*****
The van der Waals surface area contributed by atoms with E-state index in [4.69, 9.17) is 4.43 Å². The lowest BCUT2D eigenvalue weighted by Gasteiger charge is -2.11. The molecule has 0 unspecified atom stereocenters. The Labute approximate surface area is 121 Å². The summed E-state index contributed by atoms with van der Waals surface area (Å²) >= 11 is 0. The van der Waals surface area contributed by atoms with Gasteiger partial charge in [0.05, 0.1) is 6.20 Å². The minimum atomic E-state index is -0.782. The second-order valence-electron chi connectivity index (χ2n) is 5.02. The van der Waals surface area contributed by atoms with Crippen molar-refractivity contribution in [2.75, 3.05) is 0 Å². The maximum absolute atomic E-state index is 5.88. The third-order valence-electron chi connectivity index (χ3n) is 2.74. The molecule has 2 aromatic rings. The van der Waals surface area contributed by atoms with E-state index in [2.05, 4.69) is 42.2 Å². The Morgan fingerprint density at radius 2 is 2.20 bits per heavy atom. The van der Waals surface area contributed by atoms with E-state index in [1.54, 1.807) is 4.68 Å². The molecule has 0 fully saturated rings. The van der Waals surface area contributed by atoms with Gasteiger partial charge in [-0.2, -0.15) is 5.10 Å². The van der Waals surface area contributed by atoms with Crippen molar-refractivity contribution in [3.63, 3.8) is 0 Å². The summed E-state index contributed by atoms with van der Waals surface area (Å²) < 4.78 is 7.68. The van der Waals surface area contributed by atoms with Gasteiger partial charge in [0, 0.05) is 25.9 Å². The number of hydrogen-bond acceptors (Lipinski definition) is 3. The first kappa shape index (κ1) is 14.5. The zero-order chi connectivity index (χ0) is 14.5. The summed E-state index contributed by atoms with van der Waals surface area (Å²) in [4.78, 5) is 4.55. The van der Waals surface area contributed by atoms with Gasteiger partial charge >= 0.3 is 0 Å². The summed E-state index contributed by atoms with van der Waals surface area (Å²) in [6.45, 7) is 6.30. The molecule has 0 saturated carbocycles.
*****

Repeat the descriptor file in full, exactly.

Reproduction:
The van der Waals surface area contributed by atoms with E-state index in [4.69, 9.17) is 4.43 Å². The lowest BCUT2D eigenvalue weighted by Gasteiger charge is -2.11. The molecule has 0 unspecified atom stereocenters. The Labute approximate surface area is 121 Å². The summed E-state index contributed by atoms with van der Waals surface area (Å²) >= 11 is 0. The van der Waals surface area contributed by atoms with Gasteiger partial charge in [0.05, 0.1) is 6.20 Å². The minimum atomic E-state index is -0.782. The second-order valence-electron chi connectivity index (χ2n) is 5.02. The van der Waals surface area contributed by atoms with Crippen molar-refractivity contribution in [2.75, 3.05) is 0 Å². The maximum absolute atomic E-state index is 5.88. The third-order valence-electron chi connectivity index (χ3n) is 2.74. The molecule has 2 aromatic rings. The van der Waals surface area contributed by atoms with E-state index in [2.05, 4.69) is 42.2 Å². The Morgan fingerprint density at radius 2 is 2.20 bits per heavy atom. The van der Waals surface area contributed by atoms with E-state index in [1.54, 1.807) is 4.68 Å². The molecule has 0 fully saturated rings. The van der Waals surface area contributed by atoms with Gasteiger partial charge in [-0.2, -0.15) is 5.10 Å². The van der Waals surface area contributed by atoms with Crippen molar-refractivity contribution in [3.63, 3.8) is 0 Å². The summed E-state index contributed by atoms with van der Waals surface area (Å²) < 4.78 is 7.68. The van der Waals surface area contributed by atoms with Gasteiger partial charge in [0, 0.05) is 25.9 Å². The number of hydrogen-bond acceptors (Lipinski definition) is 3. The first kappa shape index (κ1) is 14.5. The zero-order chi connectivity index (χ0) is 14.5. The summed E-state index contributed by atoms with van der Waals surface area (Å²) in [4.78, 5) is 4.55. The van der Waals surface area contributed by atoms with Gasteiger partial charge >= 0.3 is 0 Å². The summed E-state index contributed by atoms with van der Waals surface area (Å²) in [6.45, 7) is 6.30. The molecule has 0 saturated carbocycles.